During Aligning and Accomplishing Goals workshops most of us admit regularly setting goals but usually tracking them and following up only sporadically. Our three leaders were much the same.
Alexander’s first and biggest issue was with identity (p. 197), as he did not establish necessary administrative structures for his empire (p. 198), nor did he fully resolve unifying Persia with Macedonia. The last eight months of his life was filled with sex and violence, washed down with gigantic amounts of alcohol (p. 203). Of the two million square miles conquered in just eleven years, it looked quite different fifty years after his death: Macedon was an independent kingdom, as was Egypt. India and northeastern Iran had broken away, as had most of the Greek city-states (p. 207).
Hannibal faced the challenge of transition to statesmanship if he could survive his prior military failure (p. 208). Scipio had done so much damage in Africa that by the time Hannibal arrived, there was very little chance of defeating him (p. 209). Scipio learned from Hannibal that the war would be won by invading the enemy’s homeland (p. 210). Scipio invaded Africa while Hannibal remained in Italy, unable to go on the offensive (p. 211). Hannibal attempted a peace treaty with Scipio, was turned down, and Zama became Cannae in reverse, with Scipio the victor (pp. 215-218). Hannibal went on to a new political career at home (p. 219).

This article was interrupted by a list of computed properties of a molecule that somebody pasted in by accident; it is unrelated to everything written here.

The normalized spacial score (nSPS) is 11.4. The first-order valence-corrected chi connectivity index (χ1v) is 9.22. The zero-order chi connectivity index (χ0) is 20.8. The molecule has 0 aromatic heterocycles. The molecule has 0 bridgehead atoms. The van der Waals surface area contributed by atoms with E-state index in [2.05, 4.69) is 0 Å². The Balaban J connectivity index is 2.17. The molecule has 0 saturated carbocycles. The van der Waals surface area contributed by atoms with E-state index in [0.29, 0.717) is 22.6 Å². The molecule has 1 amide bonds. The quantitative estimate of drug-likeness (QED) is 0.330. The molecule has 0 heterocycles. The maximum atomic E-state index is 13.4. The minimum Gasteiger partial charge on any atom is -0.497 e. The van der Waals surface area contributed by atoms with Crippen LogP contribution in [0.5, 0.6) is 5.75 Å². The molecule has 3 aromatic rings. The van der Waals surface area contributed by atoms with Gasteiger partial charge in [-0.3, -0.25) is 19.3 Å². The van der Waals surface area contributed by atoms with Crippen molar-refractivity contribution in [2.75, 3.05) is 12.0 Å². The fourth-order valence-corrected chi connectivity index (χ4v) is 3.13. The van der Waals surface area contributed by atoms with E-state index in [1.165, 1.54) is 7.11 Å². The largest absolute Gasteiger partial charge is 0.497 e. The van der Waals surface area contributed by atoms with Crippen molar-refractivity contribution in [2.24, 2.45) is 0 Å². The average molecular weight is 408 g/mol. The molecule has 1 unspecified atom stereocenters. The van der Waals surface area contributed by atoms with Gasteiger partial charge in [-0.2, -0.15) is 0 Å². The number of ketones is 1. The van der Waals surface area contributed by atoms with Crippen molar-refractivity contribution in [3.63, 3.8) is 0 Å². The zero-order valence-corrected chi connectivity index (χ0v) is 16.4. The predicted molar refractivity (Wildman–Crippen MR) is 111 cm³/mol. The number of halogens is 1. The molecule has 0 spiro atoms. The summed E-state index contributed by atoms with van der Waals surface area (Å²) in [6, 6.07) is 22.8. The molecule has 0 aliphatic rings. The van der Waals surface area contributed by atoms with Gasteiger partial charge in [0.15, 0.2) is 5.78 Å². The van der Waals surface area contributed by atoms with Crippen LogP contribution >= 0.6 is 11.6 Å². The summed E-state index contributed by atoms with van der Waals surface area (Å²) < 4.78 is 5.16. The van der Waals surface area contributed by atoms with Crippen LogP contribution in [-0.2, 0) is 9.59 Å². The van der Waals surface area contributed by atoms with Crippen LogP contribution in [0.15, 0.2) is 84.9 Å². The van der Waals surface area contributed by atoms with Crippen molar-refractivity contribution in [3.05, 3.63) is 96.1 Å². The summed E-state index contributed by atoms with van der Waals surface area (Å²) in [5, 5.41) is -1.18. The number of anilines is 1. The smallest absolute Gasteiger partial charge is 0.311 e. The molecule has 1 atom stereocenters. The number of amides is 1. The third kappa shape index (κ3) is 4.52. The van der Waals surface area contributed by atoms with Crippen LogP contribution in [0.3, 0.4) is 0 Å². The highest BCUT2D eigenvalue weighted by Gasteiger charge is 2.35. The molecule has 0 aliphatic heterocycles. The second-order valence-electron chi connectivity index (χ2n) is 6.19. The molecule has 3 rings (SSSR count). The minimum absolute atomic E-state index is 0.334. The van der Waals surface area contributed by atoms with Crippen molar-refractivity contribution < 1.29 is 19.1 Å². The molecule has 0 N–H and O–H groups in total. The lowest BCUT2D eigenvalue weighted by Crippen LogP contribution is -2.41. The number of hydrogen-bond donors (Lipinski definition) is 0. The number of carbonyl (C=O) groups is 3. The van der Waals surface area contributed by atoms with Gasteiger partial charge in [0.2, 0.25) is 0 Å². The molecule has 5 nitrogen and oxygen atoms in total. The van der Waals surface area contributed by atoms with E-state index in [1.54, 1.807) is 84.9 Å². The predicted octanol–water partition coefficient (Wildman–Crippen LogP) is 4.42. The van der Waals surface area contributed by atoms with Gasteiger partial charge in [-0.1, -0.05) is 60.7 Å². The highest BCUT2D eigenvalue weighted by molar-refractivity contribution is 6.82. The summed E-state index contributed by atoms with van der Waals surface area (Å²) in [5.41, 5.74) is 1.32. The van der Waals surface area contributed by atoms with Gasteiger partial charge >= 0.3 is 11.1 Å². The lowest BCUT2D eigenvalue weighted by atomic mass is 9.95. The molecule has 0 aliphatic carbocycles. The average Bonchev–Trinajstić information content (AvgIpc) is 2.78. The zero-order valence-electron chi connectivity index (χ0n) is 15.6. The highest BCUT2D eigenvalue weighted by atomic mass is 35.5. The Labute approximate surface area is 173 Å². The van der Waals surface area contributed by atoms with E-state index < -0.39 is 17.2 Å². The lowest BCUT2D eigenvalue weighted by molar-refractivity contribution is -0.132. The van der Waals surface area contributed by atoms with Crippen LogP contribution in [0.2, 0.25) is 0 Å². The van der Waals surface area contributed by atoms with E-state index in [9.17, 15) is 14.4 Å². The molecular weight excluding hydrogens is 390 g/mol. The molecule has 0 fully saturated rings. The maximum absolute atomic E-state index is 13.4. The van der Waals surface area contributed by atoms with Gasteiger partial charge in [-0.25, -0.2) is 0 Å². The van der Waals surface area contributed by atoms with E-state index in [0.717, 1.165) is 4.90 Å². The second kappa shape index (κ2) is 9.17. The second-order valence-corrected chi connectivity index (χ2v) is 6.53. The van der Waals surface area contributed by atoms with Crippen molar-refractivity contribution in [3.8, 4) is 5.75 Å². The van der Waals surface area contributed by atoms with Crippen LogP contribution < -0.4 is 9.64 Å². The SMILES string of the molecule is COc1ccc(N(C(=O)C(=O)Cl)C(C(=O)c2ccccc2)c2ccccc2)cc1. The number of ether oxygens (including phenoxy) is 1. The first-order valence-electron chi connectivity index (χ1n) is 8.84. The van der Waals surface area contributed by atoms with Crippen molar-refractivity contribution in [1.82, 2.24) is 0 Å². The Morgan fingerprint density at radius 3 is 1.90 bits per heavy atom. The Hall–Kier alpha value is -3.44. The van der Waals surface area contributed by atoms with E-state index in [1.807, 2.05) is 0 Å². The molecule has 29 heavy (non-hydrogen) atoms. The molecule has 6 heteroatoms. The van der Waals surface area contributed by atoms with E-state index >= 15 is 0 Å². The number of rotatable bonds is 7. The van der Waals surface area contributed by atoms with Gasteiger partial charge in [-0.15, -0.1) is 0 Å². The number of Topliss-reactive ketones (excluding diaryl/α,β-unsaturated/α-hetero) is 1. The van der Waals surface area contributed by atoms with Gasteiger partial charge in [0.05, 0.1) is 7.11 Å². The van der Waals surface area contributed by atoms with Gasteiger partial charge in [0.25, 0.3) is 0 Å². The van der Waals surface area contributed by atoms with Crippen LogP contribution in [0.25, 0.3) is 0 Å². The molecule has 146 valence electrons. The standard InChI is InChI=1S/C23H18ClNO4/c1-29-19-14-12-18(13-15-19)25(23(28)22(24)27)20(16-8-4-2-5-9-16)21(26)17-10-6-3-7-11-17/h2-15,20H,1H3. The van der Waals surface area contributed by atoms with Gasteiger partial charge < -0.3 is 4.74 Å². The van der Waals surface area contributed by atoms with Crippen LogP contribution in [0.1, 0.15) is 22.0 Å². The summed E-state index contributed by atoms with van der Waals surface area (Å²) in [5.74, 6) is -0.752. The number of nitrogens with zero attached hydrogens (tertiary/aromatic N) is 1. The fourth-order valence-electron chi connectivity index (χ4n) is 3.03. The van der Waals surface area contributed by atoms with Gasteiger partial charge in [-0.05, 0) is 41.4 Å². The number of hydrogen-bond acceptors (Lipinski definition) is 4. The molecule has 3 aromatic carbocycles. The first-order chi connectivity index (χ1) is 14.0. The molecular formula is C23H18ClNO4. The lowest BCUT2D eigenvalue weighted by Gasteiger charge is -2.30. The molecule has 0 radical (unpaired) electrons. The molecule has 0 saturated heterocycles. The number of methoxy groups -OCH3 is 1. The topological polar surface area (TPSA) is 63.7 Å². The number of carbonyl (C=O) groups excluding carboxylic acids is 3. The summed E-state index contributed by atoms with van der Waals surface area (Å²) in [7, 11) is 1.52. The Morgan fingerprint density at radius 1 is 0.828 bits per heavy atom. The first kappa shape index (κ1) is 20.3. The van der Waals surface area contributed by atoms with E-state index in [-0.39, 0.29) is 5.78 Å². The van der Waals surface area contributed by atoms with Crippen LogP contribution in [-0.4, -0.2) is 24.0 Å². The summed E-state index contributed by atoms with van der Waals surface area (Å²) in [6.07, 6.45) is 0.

After Munda, Caesar had no more military enemies, and to bring peace, he had to shift from commanding Romans to courting them (pp. 220-221). He wanted to have the power of a king but without the title (p. 222), having himself declared dictator perpetuo, or dictator for life. Caesar instituted many reforms and encouraged professionals to immigrate to Rome. He also made plans to wage war against the Parthian empire, an Iranian state founded in a revolt against Alexander’s successors (p. 223). Caesar was assassinated the day before his scheduled wartime departure (March 15, 44 B.C), by a conspiracy of sixty senators. The tragedy of the Ides of March was a return to civil war rather than a restoration of the republic (p. 228).
None of the three ended their wars well. Hannibal’s conflict ended in disaster. Alexander avoided disaster, but he stretched his empire to the limit. Caesar ended his war most successfully. Alexander and Caesar each died as he was about to start a vast new war (p. 229).
Strauss gives the nod to Caesar as antiquity’s greatest commander (p. 249), while this masterpiece should remind each of us about humility as we address our own combination of leadership competencies and characteristics.
Note: Barry Strauss generously provided a copy of his book for review
JE | May 2016